Preoperative patient characteristics (age, sex, body mass index (BMI), comorbidities, previous stone surgery) and stone-related parameters (stone size, stone opacity and stone side) were recorded. Also, hospitalisation period, post procedural analgesia requirements, stone-free status and complications were noted. Success was defined as no stone fragment on kidney-ureter-bladder graphy and urinary ultrasonography three week after the procedure. Also, the SF-36 form was completed one day before the procedure and one month after the procedure. Patients were divided into three groups according to treatment modality as SWL, only URS and URS including JJ stent insertion. Groups were compared according to preoperative data, treatment results and SF-36 form outcomes.
URS and SWL technique
All URS procedures were performed in under general anaesthesia. First cystoscopy was performed and a safety guide wire was inserted into the ureter. Then, an 8 F ureterorenoscope (Karl- Storz, Tuttlingen, Germany) was inserted into the ureter, and stone fragmentation was done with holmium laser. Stone fragments were extracted with a nitinol basket. The JJ stent was inserted in cases with solitary kidney, patients with chronic kidney disease, distal ureteral stenosis or ureteral injury.
SWL treatment was done using the Dornier Compact Sigma (Dornier MedTech GmbH, Wessling, Germany) in supine position. Intramuscular analgesic was applied 30 min before the procedure, and SWL was performed with the following settings: 1500–3000 impulses, 100/150 pulses/min, and energy, 8–12 J per session.
The SF-36 is a self-reported questionnaire to evaluate physical functioning and well-being . The survey contains three domains about physical functioning, three domains about emotional functioning, one domain related to pain, and one domain associated with general health. The SF-36 form was filled one day before the procedure and one month after the procedure. Each scale is directly converted into a 0–100 scale on the supposition that each question carries equal weight. Higher scores are associated with less disability.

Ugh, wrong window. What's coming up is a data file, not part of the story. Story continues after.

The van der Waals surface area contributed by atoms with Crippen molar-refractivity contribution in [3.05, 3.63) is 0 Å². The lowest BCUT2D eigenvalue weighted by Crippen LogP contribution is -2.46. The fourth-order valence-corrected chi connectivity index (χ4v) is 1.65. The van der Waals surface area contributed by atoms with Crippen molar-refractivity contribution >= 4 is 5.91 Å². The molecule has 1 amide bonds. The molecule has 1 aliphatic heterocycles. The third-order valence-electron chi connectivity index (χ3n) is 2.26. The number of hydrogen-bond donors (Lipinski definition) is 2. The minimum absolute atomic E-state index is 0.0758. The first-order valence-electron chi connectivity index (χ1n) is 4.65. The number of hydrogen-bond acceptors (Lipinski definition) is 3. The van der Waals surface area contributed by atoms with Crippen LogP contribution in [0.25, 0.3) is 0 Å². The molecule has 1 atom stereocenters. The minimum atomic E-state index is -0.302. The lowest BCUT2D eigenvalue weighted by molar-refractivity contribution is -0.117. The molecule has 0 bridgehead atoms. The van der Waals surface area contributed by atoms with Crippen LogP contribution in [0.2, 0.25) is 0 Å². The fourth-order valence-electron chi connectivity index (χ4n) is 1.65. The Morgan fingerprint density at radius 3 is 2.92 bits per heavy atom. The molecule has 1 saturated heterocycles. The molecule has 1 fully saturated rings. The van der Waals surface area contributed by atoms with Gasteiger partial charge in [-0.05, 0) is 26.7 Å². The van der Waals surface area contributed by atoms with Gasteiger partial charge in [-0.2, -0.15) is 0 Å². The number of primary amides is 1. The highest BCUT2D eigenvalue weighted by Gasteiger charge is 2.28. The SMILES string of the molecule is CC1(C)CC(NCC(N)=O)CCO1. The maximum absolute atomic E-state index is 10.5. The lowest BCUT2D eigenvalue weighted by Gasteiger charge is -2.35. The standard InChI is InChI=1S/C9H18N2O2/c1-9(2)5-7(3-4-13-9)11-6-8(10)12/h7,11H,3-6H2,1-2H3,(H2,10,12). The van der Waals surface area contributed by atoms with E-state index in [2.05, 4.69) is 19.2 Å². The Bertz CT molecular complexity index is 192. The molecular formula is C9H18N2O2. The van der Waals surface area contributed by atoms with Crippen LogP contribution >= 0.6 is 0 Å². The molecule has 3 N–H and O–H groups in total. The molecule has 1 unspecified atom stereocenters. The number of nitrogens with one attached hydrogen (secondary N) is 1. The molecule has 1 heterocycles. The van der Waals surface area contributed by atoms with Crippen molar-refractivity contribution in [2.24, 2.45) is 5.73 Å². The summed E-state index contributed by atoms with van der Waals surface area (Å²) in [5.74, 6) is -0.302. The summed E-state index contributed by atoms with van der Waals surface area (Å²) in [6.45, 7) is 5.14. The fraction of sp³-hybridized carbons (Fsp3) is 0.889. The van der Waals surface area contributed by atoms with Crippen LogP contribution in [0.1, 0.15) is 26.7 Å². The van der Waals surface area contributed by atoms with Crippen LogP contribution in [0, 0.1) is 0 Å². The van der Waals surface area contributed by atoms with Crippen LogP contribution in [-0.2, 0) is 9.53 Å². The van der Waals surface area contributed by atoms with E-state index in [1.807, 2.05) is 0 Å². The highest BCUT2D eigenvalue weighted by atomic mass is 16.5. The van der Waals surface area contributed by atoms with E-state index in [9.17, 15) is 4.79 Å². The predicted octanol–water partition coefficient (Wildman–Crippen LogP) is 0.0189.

Statistical analysis was done with the Statistical Package for the Social Sciences version 20 (SPSS IBM Corp., Armonk, NY, USA). Normality of distribution of the variables was evaluated by the Shapiro–Wilk test and Q-Q plots. The ANOVA test was used for comparison of normally distributed parameters between three groups, and the Kruskal–Wallis test was used for non-normally distributed parameters. For post hoc analysis to compute pairwise comparisons, Tukey test and Games-Howell test were used. Categorical variables were categorized and assessed using the χ2 test or Fisher’s exact test. Quantitative data are presented as mean ± standard error values. The data were evaluated at 95% confidence level and P value of less than 0.05 was accepted as statistically significant.
At the end of the study period, 44 patients were treated with SWL, 27 patients were treated with URS, and 31 patients were treated with URS including JJ insertion. Age, sex, mean BMI, the presence of hypertension and diabetes mellitus were similar between groups (p = 0.248, p = 0.717, p = 0.170, p = 0.272 and p = 0.750, respectively). In addition, stone size and side of stone were comparable between groups (p = 0.182 and 0.935). In contrast, non-opaque stones were significantly more common in the URS and URS + JJ groups (p = 0.004) (Table 1).
Hospitalisation period was significantly shorter in the SWL group (6.1 h in SWL group, 21.1 h in URS group and 20.4 h in URS + JJ stent group, p = 0.001). Additionally, patients treated with SWL had a significantly lower analgesia requirement rate (31.8% in SWL group, 77.8% in URS group and 64.5% in URS + JJ stent group, p = 0.001). Stone-free status and complications did not significantly differ between groups (p = 0.846 and p = 0.096) (Table 2). Oral and intramuscular analgesia was applied to patients with renal colic and no additional treatment was needed. Hydration was sufficient for patients with haematuria. The patient who developed sepsis recovered after antibiotic therapy and supportive treatment.